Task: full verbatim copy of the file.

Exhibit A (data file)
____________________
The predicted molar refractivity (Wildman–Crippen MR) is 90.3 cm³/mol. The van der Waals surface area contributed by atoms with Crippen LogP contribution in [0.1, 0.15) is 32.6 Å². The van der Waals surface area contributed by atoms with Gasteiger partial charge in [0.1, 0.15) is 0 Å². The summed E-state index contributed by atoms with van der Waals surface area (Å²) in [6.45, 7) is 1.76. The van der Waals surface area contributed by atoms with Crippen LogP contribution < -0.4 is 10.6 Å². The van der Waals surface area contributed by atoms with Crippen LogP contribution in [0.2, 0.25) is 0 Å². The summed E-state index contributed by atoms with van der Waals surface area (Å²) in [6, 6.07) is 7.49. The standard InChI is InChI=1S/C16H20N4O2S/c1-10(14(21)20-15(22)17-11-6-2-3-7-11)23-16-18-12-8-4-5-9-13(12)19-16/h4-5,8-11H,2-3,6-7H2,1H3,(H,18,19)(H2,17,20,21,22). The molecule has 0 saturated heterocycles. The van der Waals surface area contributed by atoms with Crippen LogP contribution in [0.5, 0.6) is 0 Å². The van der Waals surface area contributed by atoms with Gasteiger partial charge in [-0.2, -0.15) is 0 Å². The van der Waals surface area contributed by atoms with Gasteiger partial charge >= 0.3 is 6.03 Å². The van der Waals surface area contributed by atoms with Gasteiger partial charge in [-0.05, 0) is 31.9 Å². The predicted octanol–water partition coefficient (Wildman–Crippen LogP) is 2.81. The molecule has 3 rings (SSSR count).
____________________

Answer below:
The predicted molar refractivity (Wildman–Crippen MR) is 90.3 cm³/mol. The van der Waals surface area contributed by atoms with Crippen LogP contribution in [0.1, 0.15) is 32.6 Å². The van der Waals surface area contributed by atoms with Gasteiger partial charge in [0.1, 0.15) is 0 Å². The summed E-state index contributed by atoms with van der Waals surface area (Å²) in [6.45, 7) is 1.76. The van der Waals surface area contributed by atoms with Crippen LogP contribution < -0.4 is 10.6 Å². The van der Waals surface area contributed by atoms with Crippen LogP contribution in [0.2, 0.25) is 0 Å². The summed E-state index contributed by atoms with van der Waals surface area (Å²) in [6, 6.07) is 7.49. The standard InChI is InChI=1S/C16H20N4O2S/c1-10(14(21)20-15(22)17-11-6-2-3-7-11)23-16-18-12-8-4-5-9-13(12)19-16/h4-5,8-11H,2-3,6-7H2,1H3,(H,18,19)(H2,17,20,21,22). The molecule has 0 saturated heterocycles. The van der Waals surface area contributed by atoms with Crippen LogP contribution in [0.5, 0.6) is 0 Å². The van der Waals surface area contributed by atoms with Gasteiger partial charge in [-0.2, -0.15) is 0 Å². The van der Waals surface area contributed by atoms with Gasteiger partial charge >= 0.3 is 6.03 Å². The van der Waals surface area contributed by atoms with Gasteiger partial charge in [-0.05, 0) is 31.9 Å². The predicted octanol–water partition coefficient (Wildman–Crippen LogP) is 2.81. The molecule has 3 rings (SSSR count).